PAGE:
“New Yorker” Scribe Adam Gopnik Reveals His Writing Secret

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New Yorker writer Adam Gopnik revealed last night the pint-sized secret behind his prose: his kids.

“You steal their ideas until they no longer have any and then you retire,” he quipped underneath the gilded ceiling of the Capitale during the non-profit Moth Ball benefit Tuesday night.

Gopkin, whose latest book "The Steps Across the Water" was inspired by his 11-year-old daughter Olivia, joined politically savvy literary journalist Calvin Trillin, the featured honoree of the night, host and "Bored to Death" writer Jonathan Ames and comedian Mike Birbiglia at the decadent literary gala.

New Yorker editor David Remnick and novelist Colson Whitehead were also among the bookish crowd who donned feather headbands and fedora hats for the “It Happened One Night” 1930's theme.

Gopkin also championed the city as the best place to raise a family.

"I think New York is the only place to bring up children. I truly do,” he told Niteside. “You got grass in Central Park, you got animals in the zoo -- in all seriousness, when our son Luke turned 12, we were so glad we lived in New York. They're never going to get in cars and drive around, they're not pining to come into the city."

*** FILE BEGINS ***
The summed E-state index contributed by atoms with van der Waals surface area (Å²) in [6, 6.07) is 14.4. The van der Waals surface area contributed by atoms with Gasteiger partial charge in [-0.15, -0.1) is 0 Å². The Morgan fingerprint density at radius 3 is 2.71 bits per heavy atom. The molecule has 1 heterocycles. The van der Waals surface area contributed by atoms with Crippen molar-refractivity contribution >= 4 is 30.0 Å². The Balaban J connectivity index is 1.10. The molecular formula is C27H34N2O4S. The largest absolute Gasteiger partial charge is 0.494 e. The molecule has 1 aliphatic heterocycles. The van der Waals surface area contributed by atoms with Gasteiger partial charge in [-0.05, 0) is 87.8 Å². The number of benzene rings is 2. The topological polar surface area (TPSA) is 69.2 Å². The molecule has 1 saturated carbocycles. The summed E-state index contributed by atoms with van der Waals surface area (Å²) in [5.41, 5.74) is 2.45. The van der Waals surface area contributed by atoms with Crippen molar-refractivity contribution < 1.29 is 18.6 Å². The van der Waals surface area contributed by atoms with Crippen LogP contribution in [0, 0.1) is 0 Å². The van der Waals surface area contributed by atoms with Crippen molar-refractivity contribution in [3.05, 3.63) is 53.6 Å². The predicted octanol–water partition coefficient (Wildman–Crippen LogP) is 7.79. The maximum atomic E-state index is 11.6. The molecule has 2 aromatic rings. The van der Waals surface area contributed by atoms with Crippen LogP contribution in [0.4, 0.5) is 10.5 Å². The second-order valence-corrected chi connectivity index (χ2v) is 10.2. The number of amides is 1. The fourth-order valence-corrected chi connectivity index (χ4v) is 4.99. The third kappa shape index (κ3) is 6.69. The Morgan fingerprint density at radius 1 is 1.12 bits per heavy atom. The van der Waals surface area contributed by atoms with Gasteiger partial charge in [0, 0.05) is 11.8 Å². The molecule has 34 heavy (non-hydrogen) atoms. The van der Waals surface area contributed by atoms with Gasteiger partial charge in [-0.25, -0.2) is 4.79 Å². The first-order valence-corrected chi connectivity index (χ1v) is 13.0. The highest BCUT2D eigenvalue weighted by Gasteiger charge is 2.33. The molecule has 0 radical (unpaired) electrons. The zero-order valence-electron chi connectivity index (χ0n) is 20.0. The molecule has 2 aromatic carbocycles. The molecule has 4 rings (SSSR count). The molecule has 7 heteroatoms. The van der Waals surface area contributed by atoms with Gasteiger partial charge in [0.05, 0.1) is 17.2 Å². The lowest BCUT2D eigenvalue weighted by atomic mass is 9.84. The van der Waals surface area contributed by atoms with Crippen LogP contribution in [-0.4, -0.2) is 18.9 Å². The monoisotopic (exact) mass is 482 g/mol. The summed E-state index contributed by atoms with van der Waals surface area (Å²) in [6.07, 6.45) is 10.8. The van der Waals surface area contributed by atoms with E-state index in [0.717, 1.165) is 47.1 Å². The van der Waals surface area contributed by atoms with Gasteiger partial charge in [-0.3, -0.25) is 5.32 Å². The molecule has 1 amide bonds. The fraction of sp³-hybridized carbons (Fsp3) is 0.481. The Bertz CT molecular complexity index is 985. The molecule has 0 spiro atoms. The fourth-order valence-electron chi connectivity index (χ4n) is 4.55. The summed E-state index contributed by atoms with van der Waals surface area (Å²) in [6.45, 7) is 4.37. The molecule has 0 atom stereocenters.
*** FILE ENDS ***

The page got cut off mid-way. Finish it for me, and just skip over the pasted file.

He added, "They have their cell phones and they can go anywhere, and they are the little lords of the city.”

The scribe had just recounted a true tale on the stage about his 4-year-old daughter's imaginary friend who, like a stereotypical Manhattanite, was too busy to play with her. Still she went on amazing imaginary adventures in her search to find him.

“[New York City] is the most soulful place, it's the place where the kids have the most independence and the most adventure, of many places I know,” said Gopnik, who came to the gala with daughter Olivia.

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